Necessities we could only get here were SIM cards with local phone numbers (Pete got them on a pay-as-you-go plan and added data for one peso—$0.22!—a day) and bus cards.

Reunión con Maia

Our colectivo and the forgetful driver.

We rented our current apartment through mid-December and didn’t see anything in our price range after that time on So we asked Véronica at La Montaña to put us in touch with an apartment hunter she knows.

Luciana not only found us a centrally-located bungalow (two rooms!) in our price range, she took an interest in us and in arranging a play date with her five-year-old daughter Maia, who happens to be in Lou’s class at Primeros Pasos.

During the apartment search and while trying to set up the play date, Luciana and Pete were in frequent communication by text and phone. After a few false starts, we settled on a play date at Luciana’s house on Sunday, when her husband would be on a camping trip.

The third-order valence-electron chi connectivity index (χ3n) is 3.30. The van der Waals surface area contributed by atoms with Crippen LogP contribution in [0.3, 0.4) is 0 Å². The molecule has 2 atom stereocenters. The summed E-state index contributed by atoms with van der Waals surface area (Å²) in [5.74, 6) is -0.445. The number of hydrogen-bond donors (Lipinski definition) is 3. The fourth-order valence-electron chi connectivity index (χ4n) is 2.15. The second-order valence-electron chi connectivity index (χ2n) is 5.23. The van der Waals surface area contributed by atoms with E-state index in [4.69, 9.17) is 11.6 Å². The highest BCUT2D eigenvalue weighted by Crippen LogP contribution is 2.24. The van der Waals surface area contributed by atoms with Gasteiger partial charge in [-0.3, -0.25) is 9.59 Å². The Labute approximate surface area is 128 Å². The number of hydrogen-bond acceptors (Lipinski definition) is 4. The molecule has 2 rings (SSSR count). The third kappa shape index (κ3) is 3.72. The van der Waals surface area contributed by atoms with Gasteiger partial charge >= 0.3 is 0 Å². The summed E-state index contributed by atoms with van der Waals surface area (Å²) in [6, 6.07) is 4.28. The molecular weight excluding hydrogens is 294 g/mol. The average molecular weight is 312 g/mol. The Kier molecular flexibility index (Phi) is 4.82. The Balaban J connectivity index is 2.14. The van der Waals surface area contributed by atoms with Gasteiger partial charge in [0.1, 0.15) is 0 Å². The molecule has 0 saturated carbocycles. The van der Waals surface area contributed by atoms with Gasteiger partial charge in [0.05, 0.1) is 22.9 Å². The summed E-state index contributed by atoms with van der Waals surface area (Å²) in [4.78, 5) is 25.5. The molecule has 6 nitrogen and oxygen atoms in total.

Maia. Photo by Lou.

Luciana and her family live on Lago Gutierrez, about 20 minutes outside of Bariloche, so the plan was for Pete, Lou and me to take the #50 colectivo to the end point—called Casa Azul—and then Luciana would pick us up. Since we haven’t seen any bus schedules, we just went to the bus stop and waited. When we boarded the bus about 20 minutes later Pete asked the driver to let us know when we had reached Casa Azul.

We rode for quite a while and eventually the bus left blacktop and drove on a rocky, dusty road. Pete and I looked at each other with wide eyes. Then the bus circled a roundabout and started heading in the direction we had just come from. At the next stop, in front of a restaurant and kiosco overlooking the lake, Pete went forward to ask the driver when we would get to our stop. The drive apologized, sort of, for forgetting to tell us to get off at the roundabout where there was no sign or obvious marker, and no blue house. The driver proposed some complicated bus-switching scheme and we decided to just get off and call Luciana. Again.

I was glad that Pete’s Spanish was good enough to explain what had happened and to ask without too much awkwardness for Luciana to drive an extra 10 minutes to come get us. She was very gracious.